You stand alert, fully focused on the dog; heart racing, fists clenched. The dog bolts in, baring its teeth, and you pounce. You’re in survival mode, full of rage and violence. You yell fiercely, and you kick and hit, or grab the dog by the scruff of the neck, not caring if you snap its jaw.
The dog yelps its surrender and flees, while you stand guard in front of your children.
This type of anger and aggression is the “fight” side of the “fight or flight response”. This physiological response, according to evolutionary psychology, prepares our bodies to fight off a threat or to flee.
It’s such an important part of human survival, and yet it can come at a cost for modern humans. Anger, and aggression in particular, can have serious consequences when it manifests in violence on the streets, in the home and elsewhere in the community. (WATCH: Feeling stressed? Here are some quick yoga moves to practice on your lunch break. Post continues after the video.)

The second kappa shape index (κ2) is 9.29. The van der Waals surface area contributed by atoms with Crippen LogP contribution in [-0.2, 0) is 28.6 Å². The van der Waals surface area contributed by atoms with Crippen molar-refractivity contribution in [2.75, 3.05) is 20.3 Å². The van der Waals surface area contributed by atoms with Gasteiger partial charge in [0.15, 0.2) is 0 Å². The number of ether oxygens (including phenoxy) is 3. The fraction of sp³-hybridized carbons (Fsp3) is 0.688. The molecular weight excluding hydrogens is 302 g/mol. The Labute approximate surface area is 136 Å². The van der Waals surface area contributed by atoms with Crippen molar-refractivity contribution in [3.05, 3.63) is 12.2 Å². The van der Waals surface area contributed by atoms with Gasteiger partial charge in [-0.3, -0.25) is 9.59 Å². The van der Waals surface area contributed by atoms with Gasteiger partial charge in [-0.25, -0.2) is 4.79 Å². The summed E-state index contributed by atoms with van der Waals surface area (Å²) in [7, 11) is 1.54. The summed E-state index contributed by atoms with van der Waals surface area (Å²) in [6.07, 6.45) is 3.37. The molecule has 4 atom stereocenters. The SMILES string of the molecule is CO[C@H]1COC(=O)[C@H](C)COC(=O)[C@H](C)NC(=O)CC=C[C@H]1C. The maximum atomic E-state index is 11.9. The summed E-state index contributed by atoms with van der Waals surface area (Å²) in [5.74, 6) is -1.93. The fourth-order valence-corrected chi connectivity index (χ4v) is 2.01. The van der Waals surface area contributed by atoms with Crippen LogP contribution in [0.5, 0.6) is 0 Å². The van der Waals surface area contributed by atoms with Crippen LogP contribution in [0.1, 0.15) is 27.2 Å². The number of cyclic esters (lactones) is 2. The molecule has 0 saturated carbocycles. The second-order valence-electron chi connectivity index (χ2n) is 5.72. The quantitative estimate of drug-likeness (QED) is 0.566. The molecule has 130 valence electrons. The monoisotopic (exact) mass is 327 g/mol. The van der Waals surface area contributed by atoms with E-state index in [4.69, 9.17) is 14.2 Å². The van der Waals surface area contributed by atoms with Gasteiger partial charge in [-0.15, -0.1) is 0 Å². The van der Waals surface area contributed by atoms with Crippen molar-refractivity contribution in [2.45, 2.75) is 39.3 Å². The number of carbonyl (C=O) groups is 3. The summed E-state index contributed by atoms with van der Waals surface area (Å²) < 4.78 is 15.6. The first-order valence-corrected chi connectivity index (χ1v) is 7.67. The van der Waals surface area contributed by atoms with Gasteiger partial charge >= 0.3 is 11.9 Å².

We all get angry.
Anger is one of the seven universal emotions that are common across gender, ages and cultures, according to leading emotion researcher Paul Ekman. Anger, he says, can be the result of something interfering with us achieving a goal we care about, or when we experience or perceive something threatening to us, either physically or psychologically.
Anger is quick (think of the term “short-tempered”), it focuses all of our attention on the threat, and it manifests in our bodies, usually starting in the pit of our stomach, rising up to our face and causing us to grimace and clench our fists. When anger builds, it’s expressed physically with a yell, punch or kick.
In the short term, anger can be powerful and rewarding; the person who is angry typically gets what they want.
But do you like being in the company of an angry person? Most people say no, and that is one of the chief consequences of anger: it is often damaging to relationships and isolating for the angry person.